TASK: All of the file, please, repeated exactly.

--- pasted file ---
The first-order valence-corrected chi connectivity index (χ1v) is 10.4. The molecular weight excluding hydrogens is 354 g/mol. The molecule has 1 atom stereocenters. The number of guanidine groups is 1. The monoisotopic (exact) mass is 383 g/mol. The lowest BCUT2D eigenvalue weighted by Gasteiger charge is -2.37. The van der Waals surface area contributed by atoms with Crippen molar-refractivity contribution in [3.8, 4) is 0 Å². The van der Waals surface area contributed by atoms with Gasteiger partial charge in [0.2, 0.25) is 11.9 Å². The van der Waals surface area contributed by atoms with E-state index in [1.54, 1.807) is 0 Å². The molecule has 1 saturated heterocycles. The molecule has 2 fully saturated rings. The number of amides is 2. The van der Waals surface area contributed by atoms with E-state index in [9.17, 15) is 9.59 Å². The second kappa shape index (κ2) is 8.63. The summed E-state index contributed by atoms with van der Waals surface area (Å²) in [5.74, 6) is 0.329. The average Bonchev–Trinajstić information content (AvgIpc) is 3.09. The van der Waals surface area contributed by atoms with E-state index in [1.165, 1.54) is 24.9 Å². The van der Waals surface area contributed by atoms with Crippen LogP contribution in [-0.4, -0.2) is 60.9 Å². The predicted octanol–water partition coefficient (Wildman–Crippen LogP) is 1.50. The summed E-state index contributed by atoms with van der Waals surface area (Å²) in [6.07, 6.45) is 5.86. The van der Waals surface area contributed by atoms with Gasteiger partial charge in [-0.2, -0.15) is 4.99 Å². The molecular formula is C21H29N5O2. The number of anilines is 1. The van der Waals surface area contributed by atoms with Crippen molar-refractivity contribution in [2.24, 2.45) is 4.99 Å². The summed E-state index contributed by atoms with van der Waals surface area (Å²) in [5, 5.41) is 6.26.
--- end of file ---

The first-order valence-corrected chi connectivity index (χ1v) is 10.4. The molecular weight excluding hydrogens is 354 g/mol. The molecule has 1 atom stereocenters. The number of guanidine groups is 1. The monoisotopic (exact) mass is 383 g/mol. The lowest BCUT2D eigenvalue weighted by Gasteiger charge is -2.37. The van der Waals surface area contributed by atoms with Crippen molar-refractivity contribution in [3.8, 4) is 0 Å². The van der Waals surface area contributed by atoms with Gasteiger partial charge in [0.2, 0.25) is 11.9 Å². The van der Waals surface area contributed by atoms with E-state index in [1.54, 1.807) is 0 Å². The molecule has 1 saturated heterocycles. The molecule has 2 fully saturated rings. The number of amides is 2. The van der Waals surface area contributed by atoms with E-state index in [9.17, 15) is 9.59 Å². The second kappa shape index (κ2) is 8.63. The summed E-state index contributed by atoms with van der Waals surface area (Å²) in [5.74, 6) is 0.329. The average Bonchev–Trinajstić information content (AvgIpc) is 3.09. The van der Waals surface area contributed by atoms with E-state index in [1.165, 1.54) is 24.9 Å². The van der Waals surface area contributed by atoms with Crippen LogP contribution in [-0.4, -0.2) is 60.9 Å². The predicted octanol–water partition coefficient (Wildman–Crippen LogP) is 1.50. The summed E-state index contributed by atoms with van der Waals surface area (Å²) in [6.07, 6.45) is 5.86. The van der Waals surface area contributed by atoms with Gasteiger partial charge in [-0.2, -0.15) is 4.99 Å². The molecular formula is C21H29N5O2. The number of anilines is 1. The van der Waals surface area contributed by atoms with Crippen molar-refractivity contribution in [2.24, 2.45) is 4.99 Å². The summed E-state index contributed by atoms with van der Waals surface area (Å²) in [5, 5.41) is 6.26.